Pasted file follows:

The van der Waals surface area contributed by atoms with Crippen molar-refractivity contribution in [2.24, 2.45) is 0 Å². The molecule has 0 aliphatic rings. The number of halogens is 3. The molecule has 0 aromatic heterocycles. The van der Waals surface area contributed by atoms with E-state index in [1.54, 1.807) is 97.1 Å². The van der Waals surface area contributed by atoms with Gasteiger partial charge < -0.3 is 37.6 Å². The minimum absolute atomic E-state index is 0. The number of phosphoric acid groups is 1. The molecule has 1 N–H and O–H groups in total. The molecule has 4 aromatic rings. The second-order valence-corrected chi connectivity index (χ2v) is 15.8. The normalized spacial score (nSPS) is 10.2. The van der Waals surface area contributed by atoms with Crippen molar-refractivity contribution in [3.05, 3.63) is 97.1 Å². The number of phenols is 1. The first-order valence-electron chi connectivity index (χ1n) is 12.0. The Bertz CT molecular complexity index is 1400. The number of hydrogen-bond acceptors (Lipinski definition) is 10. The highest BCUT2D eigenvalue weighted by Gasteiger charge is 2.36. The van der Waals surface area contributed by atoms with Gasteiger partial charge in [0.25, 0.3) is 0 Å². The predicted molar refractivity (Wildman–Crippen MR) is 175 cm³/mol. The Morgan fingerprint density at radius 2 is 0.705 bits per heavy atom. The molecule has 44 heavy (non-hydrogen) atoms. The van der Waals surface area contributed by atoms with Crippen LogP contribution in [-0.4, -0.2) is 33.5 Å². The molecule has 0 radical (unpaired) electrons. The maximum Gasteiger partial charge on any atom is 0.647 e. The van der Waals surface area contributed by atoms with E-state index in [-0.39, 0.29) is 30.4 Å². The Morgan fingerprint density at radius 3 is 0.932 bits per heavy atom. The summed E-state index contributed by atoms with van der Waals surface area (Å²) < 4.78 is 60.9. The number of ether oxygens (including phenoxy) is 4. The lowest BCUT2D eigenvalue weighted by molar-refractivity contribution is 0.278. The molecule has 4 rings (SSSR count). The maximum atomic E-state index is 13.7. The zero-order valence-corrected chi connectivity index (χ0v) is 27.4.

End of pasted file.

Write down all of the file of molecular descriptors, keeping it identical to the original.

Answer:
The van der Waals surface area contributed by atoms with Crippen molar-refractivity contribution in [2.24, 2.45) is 0 Å². The molecule has 0 aliphatic rings. The number of halogens is 3. The molecule has 0 aromatic heterocycles. The van der Waals surface area contributed by atoms with E-state index in [1.54, 1.807) is 97.1 Å². The van der Waals surface area contributed by atoms with Gasteiger partial charge < -0.3 is 37.6 Å². The minimum absolute atomic E-state index is 0. The number of phosphoric acid groups is 1. The molecule has 1 N–H and O–H groups in total. The molecule has 4 aromatic rings. The second-order valence-corrected chi connectivity index (χ2v) is 15.8. The normalized spacial score (nSPS) is 10.2. The van der Waals surface area contributed by atoms with Crippen molar-refractivity contribution in [3.05, 3.63) is 97.1 Å². The number of phenols is 1. The first-order valence-electron chi connectivity index (χ1n) is 12.0. The Bertz CT molecular complexity index is 1400. The number of hydrogen-bond acceptors (Lipinski definition) is 10. The highest BCUT2D eigenvalue weighted by Gasteiger charge is 2.36. The van der Waals surface area contributed by atoms with Gasteiger partial charge in [0.25, 0.3) is 0 Å². The predicted molar refractivity (Wildman–Crippen MR) is 175 cm³/mol. The Morgan fingerprint density at radius 2 is 0.705 bits per heavy atom. The molecule has 44 heavy (non-hydrogen) atoms. The van der Waals surface area contributed by atoms with Crippen LogP contribution in [-0.4, -0.2) is 33.5 Å². The molecule has 0 radical (unpaired) electrons. The maximum Gasteiger partial charge on any atom is 0.647 e. The van der Waals surface area contributed by atoms with E-state index in [-0.39, 0.29) is 30.4 Å². The Morgan fingerprint density at radius 3 is 0.932 bits per heavy atom. The summed E-state index contributed by atoms with van der Waals surface area (Å²) < 4.78 is 60.9. The number of ether oxygens (including phenoxy) is 4. The lowest BCUT2D eigenvalue weighted by molar-refractivity contribution is 0.278. The molecule has 4 rings (SSSR count). The maximum atomic E-state index is 13.7. The zero-order valence-corrected chi connectivity index (χ0v) is 27.4.